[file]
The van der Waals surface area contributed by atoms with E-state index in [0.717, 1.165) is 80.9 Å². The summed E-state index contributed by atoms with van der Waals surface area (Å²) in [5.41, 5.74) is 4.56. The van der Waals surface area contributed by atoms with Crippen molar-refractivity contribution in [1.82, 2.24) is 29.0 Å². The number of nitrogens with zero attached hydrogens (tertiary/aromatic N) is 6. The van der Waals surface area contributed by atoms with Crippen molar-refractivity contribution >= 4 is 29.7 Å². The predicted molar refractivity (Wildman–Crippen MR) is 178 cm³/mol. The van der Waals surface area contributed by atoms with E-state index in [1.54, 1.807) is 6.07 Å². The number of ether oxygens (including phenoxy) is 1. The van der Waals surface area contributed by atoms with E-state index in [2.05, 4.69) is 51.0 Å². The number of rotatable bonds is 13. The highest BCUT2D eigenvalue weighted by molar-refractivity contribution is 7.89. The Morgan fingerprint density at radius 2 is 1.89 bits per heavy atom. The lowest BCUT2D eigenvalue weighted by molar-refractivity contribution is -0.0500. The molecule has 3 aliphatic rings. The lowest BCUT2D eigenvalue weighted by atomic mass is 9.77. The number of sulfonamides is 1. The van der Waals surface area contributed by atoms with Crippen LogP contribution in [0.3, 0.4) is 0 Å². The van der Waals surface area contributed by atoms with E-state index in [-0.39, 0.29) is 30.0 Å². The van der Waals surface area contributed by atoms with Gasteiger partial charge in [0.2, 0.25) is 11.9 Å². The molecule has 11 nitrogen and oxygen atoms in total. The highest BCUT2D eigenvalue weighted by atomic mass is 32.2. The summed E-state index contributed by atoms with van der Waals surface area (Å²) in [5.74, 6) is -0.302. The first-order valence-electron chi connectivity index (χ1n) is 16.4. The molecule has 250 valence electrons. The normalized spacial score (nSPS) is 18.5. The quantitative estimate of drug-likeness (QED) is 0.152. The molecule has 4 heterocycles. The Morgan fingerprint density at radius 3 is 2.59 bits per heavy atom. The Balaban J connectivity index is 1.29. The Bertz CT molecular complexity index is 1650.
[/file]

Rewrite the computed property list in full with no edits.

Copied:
The van der Waals surface area contributed by atoms with E-state index in [0.717, 1.165) is 80.9 Å². The summed E-state index contributed by atoms with van der Waals surface area (Å²) in [5.41, 5.74) is 4.56. The van der Waals surface area contributed by atoms with Crippen molar-refractivity contribution in [1.82, 2.24) is 29.0 Å². The number of nitrogens with zero attached hydrogens (tertiary/aromatic N) is 6. The van der Waals surface area contributed by atoms with Crippen molar-refractivity contribution >= 4 is 29.7 Å². The predicted molar refractivity (Wildman–Crippen MR) is 178 cm³/mol. The van der Waals surface area contributed by atoms with E-state index in [1.54, 1.807) is 6.07 Å². The number of ether oxygens (including phenoxy) is 1. The van der Waals surface area contributed by atoms with E-state index in [2.05, 4.69) is 51.0 Å². The number of rotatable bonds is 13. The highest BCUT2D eigenvalue weighted by molar-refractivity contribution is 7.89. The Morgan fingerprint density at radius 2 is 1.89 bits per heavy atom. The lowest BCUT2D eigenvalue weighted by molar-refractivity contribution is -0.0500. The molecule has 3 aliphatic rings. The lowest BCUT2D eigenvalue weighted by atomic mass is 9.77. The number of sulfonamides is 1. The van der Waals surface area contributed by atoms with Crippen LogP contribution in [0.3, 0.4) is 0 Å². The van der Waals surface area contributed by atoms with E-state index in [-0.39, 0.29) is 30.0 Å². The van der Waals surface area contributed by atoms with Gasteiger partial charge in [0.2, 0.25) is 11.9 Å². The molecule has 11 nitrogen and oxygen atoms in total. The highest BCUT2D eigenvalue weighted by atomic mass is 32.2. The summed E-state index contributed by atoms with van der Waals surface area (Å²) in [5.74, 6) is -0.302. The first-order valence-electron chi connectivity index (χ1n) is 16.4. The molecule has 250 valence electrons. The normalized spacial score (nSPS) is 18.5. The quantitative estimate of drug-likeness (QED) is 0.152. The molecule has 4 heterocycles. The Morgan fingerprint density at radius 3 is 2.59 bits per heavy atom. The Balaban J connectivity index is 1.29. The Bertz CT molecular complexity index is 1650.